Gay-Straight Alliances (GSAs) and other
controversial student-led groups in public schools
About the federal Equal Access Act.
About the federal Equal Access Act:
Most student-led, special interest, non-curriculum clubs form a valuable component of the educational experience for many high-school students. Students develop leadership skills while organizing and running these clubs. They meet with other students who have simlar interests. They have the opportunity to grow in knowledge and understanding.
Unfortunately, the interests of students are sometimes are not fully accepted by educators or the public:
- Most educators are fully aware of the concept of separation of church and state. This has been found by the U.S. Supreme Court to be implicit in the first Amendment to the U.S. Constitution. Educators in public schools have to be careful that none of their courses advocate:
- One religion over other religions,
- Secularism over religion, or
- Religion over secularism.
Some educators assume that, because of the First Amendment, public schools must be religion-free zones. Thus, when students approach the principal or school board asking for permission to organize a prayer group promoting a single religion, their request is sometimes rejected. In fact, the U.S. Supreme Court has said that students do not leave their right to express religious freedom behind when the enter school grounds. The same First Amendment guarantees their right to carry a Bible on board a school bus, to pray in the cafeteria, to pray in school rooms before and after classes. The federal Equal Access act guarantees, with few exceptions, the right of students to organize almost any faith-based club as long as it is legal and non-disruptive.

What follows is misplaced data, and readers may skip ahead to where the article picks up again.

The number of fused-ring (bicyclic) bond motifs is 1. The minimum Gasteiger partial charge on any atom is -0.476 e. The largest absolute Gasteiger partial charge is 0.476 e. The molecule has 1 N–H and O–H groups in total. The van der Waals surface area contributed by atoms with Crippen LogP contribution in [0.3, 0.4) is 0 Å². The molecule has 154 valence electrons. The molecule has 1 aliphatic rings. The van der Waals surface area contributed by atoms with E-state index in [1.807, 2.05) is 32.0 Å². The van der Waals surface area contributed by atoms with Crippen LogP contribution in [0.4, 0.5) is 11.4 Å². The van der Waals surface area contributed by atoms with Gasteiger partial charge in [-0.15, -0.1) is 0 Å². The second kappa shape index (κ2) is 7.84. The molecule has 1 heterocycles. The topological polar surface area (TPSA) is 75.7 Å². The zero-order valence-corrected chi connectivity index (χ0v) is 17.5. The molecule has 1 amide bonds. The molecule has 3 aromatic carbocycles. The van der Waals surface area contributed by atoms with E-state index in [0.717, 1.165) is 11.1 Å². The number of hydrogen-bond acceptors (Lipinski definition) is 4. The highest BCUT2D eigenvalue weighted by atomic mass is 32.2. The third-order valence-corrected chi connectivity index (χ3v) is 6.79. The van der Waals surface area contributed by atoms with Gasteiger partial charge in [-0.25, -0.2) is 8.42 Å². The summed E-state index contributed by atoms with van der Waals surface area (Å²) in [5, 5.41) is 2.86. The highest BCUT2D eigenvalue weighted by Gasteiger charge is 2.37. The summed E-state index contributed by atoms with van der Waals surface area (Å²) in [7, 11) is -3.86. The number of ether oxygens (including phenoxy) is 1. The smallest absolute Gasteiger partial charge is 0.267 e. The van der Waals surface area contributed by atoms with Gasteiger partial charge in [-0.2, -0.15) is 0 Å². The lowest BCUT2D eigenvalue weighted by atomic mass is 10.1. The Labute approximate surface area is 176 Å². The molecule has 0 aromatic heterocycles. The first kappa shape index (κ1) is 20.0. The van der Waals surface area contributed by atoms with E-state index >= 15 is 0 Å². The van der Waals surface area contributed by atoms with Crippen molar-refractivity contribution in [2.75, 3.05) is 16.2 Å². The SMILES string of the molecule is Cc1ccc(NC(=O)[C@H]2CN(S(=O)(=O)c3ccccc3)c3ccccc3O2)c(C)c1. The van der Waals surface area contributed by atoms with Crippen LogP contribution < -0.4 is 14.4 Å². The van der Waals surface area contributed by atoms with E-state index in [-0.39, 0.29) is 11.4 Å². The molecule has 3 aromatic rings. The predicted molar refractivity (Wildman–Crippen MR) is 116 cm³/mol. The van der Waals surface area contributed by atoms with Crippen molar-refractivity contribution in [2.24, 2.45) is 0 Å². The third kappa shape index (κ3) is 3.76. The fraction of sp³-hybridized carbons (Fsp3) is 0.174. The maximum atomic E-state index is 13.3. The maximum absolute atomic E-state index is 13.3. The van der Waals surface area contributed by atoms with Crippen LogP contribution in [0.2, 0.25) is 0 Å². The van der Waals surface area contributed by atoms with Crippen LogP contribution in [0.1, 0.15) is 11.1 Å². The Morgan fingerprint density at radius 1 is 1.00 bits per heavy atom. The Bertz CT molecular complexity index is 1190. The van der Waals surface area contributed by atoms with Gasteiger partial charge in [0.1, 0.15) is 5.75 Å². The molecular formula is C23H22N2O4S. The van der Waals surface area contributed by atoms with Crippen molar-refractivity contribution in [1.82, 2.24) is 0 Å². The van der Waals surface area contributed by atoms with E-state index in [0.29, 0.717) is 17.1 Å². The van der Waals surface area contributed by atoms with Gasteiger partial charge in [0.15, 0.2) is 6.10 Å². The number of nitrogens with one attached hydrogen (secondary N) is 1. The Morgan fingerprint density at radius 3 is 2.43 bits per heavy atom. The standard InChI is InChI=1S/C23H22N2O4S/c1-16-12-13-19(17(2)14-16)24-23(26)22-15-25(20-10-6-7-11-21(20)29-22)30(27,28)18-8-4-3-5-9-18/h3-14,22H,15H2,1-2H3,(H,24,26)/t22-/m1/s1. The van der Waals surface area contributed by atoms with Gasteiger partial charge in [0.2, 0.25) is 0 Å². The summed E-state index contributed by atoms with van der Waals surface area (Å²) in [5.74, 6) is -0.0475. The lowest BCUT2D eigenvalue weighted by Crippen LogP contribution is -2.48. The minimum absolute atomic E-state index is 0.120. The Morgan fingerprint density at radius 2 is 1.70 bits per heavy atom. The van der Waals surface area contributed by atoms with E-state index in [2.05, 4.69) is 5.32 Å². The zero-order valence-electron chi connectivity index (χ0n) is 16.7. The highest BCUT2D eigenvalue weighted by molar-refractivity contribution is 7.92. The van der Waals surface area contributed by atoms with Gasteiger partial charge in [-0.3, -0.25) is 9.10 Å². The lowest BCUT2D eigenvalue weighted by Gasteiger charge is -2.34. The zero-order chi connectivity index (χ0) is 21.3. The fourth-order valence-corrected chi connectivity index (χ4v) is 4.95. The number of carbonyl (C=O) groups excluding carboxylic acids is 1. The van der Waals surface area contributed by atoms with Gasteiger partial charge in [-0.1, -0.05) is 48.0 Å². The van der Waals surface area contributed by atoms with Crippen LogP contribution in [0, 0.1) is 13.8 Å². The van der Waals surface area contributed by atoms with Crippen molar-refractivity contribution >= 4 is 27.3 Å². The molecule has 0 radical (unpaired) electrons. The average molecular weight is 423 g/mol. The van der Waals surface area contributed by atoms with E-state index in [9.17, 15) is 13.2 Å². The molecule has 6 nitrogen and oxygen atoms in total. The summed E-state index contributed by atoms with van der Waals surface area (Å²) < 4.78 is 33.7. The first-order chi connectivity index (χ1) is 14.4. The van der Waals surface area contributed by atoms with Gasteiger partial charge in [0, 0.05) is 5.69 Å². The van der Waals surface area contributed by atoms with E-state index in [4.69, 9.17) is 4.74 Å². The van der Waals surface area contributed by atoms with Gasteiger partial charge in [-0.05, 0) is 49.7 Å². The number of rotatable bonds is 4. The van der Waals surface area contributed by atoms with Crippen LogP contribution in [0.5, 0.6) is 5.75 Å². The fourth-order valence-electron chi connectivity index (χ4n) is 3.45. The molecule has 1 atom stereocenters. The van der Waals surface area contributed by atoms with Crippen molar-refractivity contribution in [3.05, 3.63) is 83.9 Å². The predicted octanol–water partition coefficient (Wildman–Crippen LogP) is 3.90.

Topics discussed in this section:
Further information on the Act can be obtained from:
Copyright � 2000 to 2014 by Ontario Consultants on
Originally written: 2000-FEB-10
Latest update: 2014-FEB-18
Author: B.A. Robinson